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Sun Dec 9 17:34:17 CET 2012

for the fallback image to be appended. It didn't work because you didn't
have a fallback image at the top of the flash (the end of the image file).

Ron Minnich expanded on fallback vs. primary:

You need to build TWO linuxbioses, a fallback and a primary. The fallback 
is 64k. The primary is (romsize-64k). 

To build a romimage, you build the fallback, build the primary, then:

cat primary/romimage fallback/romimage > final_romimage

flash_rom final_romimage

Steve Gehlbach wrote about using BOOT_IDE:
See pcchips787.config in util/config for complete configuration.

option BOOT_IDE=1
This enables booting from IDE, the file to use is linux.bin.gz:

If you do not use drive 0  (default), then you can set which drive to 
boot; (0,1,2,3) are the four standard PC drives:

option ONE_TRACK=32
The linux.bin.gz file is put in raw form at partition 1, ie, the first 
partition on the disk.  This is located just past the partition table. 
The partition table size varies, it is "one track" from the beginning of 
the disk.  "one track" in c/h/s notation is "s" or the number of sectors 
per track.  ONE_TRACK is in sectors, the software multiplies by 512. 
Most disks are 63 sectors per track (the default), but my CF is 32 
sectors per track.  eg, the partion table is 63x512 or 32x512 bytes.

You can partition your disk as you want, but Linux goes raw in partition 
1; just make sure partition 1 is big enough, not a problem on today's 
disks.  You could put the Linux root file system on partition 2, for 
example.  In pcchips787.config, I put the Linux root file system on IDE 
0, partition 2 (I was experimenting with Linux in partition 1), but I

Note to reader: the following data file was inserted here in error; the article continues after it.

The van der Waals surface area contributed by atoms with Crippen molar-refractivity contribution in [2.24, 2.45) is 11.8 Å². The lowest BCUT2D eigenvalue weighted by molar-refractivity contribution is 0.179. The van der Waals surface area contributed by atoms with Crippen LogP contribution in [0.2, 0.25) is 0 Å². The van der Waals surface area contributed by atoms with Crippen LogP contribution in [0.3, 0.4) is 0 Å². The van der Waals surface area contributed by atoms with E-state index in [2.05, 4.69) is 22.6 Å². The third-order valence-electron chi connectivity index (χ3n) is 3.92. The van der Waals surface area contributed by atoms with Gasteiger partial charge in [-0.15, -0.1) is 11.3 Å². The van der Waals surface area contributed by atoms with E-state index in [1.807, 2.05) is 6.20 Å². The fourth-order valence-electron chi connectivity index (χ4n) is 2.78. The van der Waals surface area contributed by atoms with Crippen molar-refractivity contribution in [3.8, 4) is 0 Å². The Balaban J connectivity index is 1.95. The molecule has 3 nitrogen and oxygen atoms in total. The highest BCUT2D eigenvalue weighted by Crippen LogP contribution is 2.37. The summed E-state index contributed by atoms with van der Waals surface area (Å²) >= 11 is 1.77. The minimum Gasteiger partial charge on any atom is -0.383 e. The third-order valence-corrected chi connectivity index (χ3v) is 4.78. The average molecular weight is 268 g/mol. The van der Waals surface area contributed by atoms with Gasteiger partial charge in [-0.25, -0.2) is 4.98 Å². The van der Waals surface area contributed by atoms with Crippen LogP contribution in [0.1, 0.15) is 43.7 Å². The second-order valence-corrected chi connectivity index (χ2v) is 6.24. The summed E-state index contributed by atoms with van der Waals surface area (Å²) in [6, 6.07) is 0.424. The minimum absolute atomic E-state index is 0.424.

eventually put Linux on drive 2 using CF.  You are right, copying of 
linux.bin.gz raw to the partition is dangerous, and something like "cat 
linux.bin.gz > /dev/hda1" will definitely screw the disk if you put the 
wrong disk or partition.  I recommend a shell script, fingers cannot be 
trusted.  You can also use "dd" but "cat" works.

Greg Watsons had some good comments on on the boot process and file layout:
There seem to be two main parts to linuxbios. The first is 
arch/{arch}/config/ctr0.base which does the very low level 
initialization, like turning on memory, etc. The second is 
arch/{arch}/lib/c_start.S which does whatever else is necessary to 
call the C function hardwaremain(). hardwaremain() then does whatever 
else is necessary to load Linux.

c_start.S is linked with linuxbios.a, a library containing generic 
support routines (those found in the lib directory) and anything 
specified using the 'object'  directive in a Config file (and other 
stuff). The resultant 'executable' is called linuxbios_c. The loader 
script used to link linuxbios_c is config/linuxbios_c.ld, and is 
configured to be loaded relative to _RAMBASE.

crt0.base is not linked against anything. Any additional assembly 
routines you need must be specified using the 'mainboardinit' 
directive in a Config file. This causes the specified assembly file 
to be added to "crt0_includes.h" which is in turn included at the 
start of crt0.base (or at the end in the case of the ppc version). 
The loader script used to link crt0.base is in 
arch/{arch}/config/ldscript.base. The resultant 'executable' is 
called linuxbios and will be loaded at _ROMBASE. The tricky thing is 
that this loader script will also load the linuxbios_c 'executable' 
at a location called _payload in this file. The main task of 
crt0.base is then to initialize enough hardware so that this payload 
can be copied from ROM into ram (which may also involve uncompressing 
code). Then control is transferred to _start, which is the first 
location in linuxbios_c.

To get an idea of how crt0.base works, look at the following files. 
This is the order of execution specified by the configuration file 
for sis735.


Next look at c_start.S which will show you what happens once control 
is transferred to _start. Finally, look at 
arch/{arch}/lib/hardwaremain.c to see what other stuff is done to get 
Linux loaded.

Most other files are specific to particular hardware, so it can be 
pretty confusing to just browse the tree.

Hope this helps,


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